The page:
Sunday, 29 January 2012

Time and Timeless






Built on the site of a Roman sanctuary, Strasbourg's Cathedral apparently was the tallest building in the world from 1647 to 1874.


Its interior is certainly lofty. Huge tapestries hang alongside the main aisle, like giant curtains. There is a sens de passage meaning you're supposed to walk around in the directon indicated, which one can understand when there are so many people that free roaming tourists would be hazardous to health and circulation but there are few people in the early morning. I take my chance and dodge to the side of the rows of seats, head for the astronomical clock at the rear, to one side of the altar but separated by various pillars and vaulted compartments, as well as a booth selling postcards and other knick knacks.



The clock has its own vaulted roofed area, guarded by a pillar carved with angels. This clock is also vast, consisting of several different parts, the higher ones soaring into obscurity. How it works is clearly the product of immense calculations, none of which are immediately evident. But there is one circle which shows the zodiac signs – hard to see clearly in the dim light, but it is there, just discernible.



Two guardian figures on a circle below the zodiac may represent Apollo, the sun god, daytime deity, and Diana, moon goddess of the night and it is delightful to see them here, represented in this Christian church, built mostly in the 12th to 13th centuries.



This clock is actually the third version. The first was created in the middle of the 14th century. When it stopped working a second one was made and the present one dates from 1838-42. The first one, interestingly, had at its base a painted figure of a zodiacal man showed the relationship between the signs of the zodiac and parts of the human body. You can read more about the clock here.

http://en.wikipedia.org/wiki/Strasbourg_astronomical_clock



It might seem surprising to us now, that a church should show so blatantly a relationship between humanity and the zodiac but in those days, astrological depictions of zodiac signs were not considered improper far less heretical. Just think of Chartres cathedral with its stained glass windows of zodiac signs. After all, in the 12th and 13th centuries there were real heresies to be attacked and relentlessly extirpated – such as the Cathars of the Languedoc. A relationship between the human body and zodiac signs was still probably so embedded in people's thinking as really, not to be questioned.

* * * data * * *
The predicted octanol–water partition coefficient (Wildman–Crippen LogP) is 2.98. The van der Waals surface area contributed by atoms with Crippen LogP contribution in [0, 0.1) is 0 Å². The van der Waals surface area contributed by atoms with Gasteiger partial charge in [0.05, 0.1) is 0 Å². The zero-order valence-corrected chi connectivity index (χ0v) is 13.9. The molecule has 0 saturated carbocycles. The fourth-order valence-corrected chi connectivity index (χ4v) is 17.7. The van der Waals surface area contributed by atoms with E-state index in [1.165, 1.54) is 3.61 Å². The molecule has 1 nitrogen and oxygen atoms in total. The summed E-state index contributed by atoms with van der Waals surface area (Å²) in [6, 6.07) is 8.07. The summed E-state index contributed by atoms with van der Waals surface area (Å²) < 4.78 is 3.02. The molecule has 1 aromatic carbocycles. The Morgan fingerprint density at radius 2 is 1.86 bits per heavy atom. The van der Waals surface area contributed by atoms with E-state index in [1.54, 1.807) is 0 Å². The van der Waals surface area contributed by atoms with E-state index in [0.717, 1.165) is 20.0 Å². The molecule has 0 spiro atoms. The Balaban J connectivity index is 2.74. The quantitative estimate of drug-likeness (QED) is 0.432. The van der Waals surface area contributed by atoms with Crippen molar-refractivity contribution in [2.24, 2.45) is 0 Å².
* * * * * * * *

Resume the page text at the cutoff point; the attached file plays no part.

That would come later, much later, when Johannes Kepler's visionary and painstaking research into the nature of the planetary paths around the sun opened the way for a different way of thinking about the celestial spheres, the macro-cosmos, and earth and us, the micro-cosmos. The two had been indissolubly linked together by Hermes Trismegistus

http://www.themystica.com/mystica/articles/a/below_above.html

(as above, so below) a long time before the Christian religion, but this idea of the two worlds - the divine and the human - being linked in some way or another if not necessarily direct cause and effect relationship via the planets, had long been part of the human psyche, until Kepler's time – late 16th, early 17th centuries.


What Kepler did – unintentionally – was to draw a hairline thin crack between these two – macro and micro cosmos, for his calculations were stripped bare of divine shapes, solids or packaging – such as nested spheres – and did not rely on divine geometry as a whole. He was not looking for any divine plan, he wanted to see what was actually happening.


He discovered that the planetary revolutions around the sun were not perfect circles, or of a regular speed and this discovery introduced the faintest whiff of suspicion. Could it be that the creations, i.e. the planets, of the Divine Cosmic Spinner were not geometrically perfect? And if the creations were not perfect what did that say about their Creator? The corrosive acid of doubt set in. Perhaps the worlds were not held together by a mighty sustaining force after all? Perhaps relationships between macro and micro were not necessarily divine, enduring, everlasting, perfect?


And so was born our modern, scientific worldview, which tests and calculates, based on what can actually be seen and measured.